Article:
In recent years, federal authorities have been cracking down on home health care fraud. In the DC Metro region, just three years ago 25 people were indicted on fraud charges, At the time it was heralded as a great step in the right directed toward cracking down on Medicaid fraud that was costing taxpayers billions of dollars nationwide annually.
Three years later, though, a recent audit has highlighted some serious issues that remain within the industry and intimates that there are still many issues that need to be addressed in order to keep this from happening over and over again.
According to the Washington Business Journal blog, Years after FBI raids for home care fraud, District auditor raises concern over Medicaid oversight, written by Tina Reed, Staff Reporter:
“The crackdown resulted in the termination of four home health care providers from D.C.’s Medicaid program after officials determined more than 80 percent of their billing was likely fraudulent. Two providers voluntarily left the program and three additional providers had their suspensions lifted but had restrictions placed on services they could provide.
The Office of the Inspector General made several recommendations for improving oversight, including improving enforcement of compliance by contractors and to implement procedures to conduct onsite audits or reviews of provider records to ensure future maintenance of complete and accurate records.”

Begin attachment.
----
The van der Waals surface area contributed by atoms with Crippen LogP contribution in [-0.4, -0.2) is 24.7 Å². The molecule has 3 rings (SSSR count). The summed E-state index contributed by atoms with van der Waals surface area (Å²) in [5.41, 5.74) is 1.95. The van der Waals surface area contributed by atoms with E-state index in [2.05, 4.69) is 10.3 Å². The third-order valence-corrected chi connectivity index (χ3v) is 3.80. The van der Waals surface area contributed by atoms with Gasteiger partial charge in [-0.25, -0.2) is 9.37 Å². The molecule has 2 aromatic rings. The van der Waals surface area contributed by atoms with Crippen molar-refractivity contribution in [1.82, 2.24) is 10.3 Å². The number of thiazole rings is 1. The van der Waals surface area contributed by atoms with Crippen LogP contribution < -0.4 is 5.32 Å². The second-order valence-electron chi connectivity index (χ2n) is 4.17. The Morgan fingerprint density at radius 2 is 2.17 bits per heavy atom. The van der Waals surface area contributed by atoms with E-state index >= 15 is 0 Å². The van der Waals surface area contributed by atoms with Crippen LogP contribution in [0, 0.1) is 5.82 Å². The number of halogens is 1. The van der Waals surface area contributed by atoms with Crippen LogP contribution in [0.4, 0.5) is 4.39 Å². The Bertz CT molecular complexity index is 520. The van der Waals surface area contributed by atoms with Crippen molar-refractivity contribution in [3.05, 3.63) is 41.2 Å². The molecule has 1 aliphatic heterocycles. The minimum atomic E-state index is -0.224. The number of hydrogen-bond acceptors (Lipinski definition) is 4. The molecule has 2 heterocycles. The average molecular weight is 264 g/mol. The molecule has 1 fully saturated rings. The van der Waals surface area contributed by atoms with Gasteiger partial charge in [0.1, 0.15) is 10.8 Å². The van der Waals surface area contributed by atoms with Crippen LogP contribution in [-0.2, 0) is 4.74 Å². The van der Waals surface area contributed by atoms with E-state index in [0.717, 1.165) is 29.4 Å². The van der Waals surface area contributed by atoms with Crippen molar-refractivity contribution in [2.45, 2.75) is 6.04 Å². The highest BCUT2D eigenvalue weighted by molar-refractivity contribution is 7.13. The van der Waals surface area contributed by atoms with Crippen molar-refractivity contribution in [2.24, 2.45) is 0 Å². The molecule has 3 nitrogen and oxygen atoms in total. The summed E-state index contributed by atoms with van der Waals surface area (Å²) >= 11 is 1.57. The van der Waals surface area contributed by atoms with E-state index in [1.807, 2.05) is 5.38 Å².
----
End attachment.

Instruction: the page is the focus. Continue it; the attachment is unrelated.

At issue here is that the Department of Health Care Finance did not maintain adequate records of personal care aide services that were provided under the Medicaid program during 2014. This is one of the main reasons there were so many opportunities for people to defraud Medicaid services.
Home care support services has been generating a great deal of media attention in recent years as being the number one job creator in the country, but that it’s also grappling with low pay for caregivers and a host of other challenges.
It has long been a bastion for men and women who see some of the glaring problems of oversight and who aim to take advantage of the system. Without proper oversight and maintaining adequate records, it becomes too easy for some owners of these agencies to submit bills for services that were either not needed or provided.
As the push for more accountability continues, without adequate steps and action on the part of the government, investigators may continue fighting the same battle, and that is likely going to continue costing taxpayers billions, ultimately limited the care and support elderly and disabled Medicaid clients might receive.
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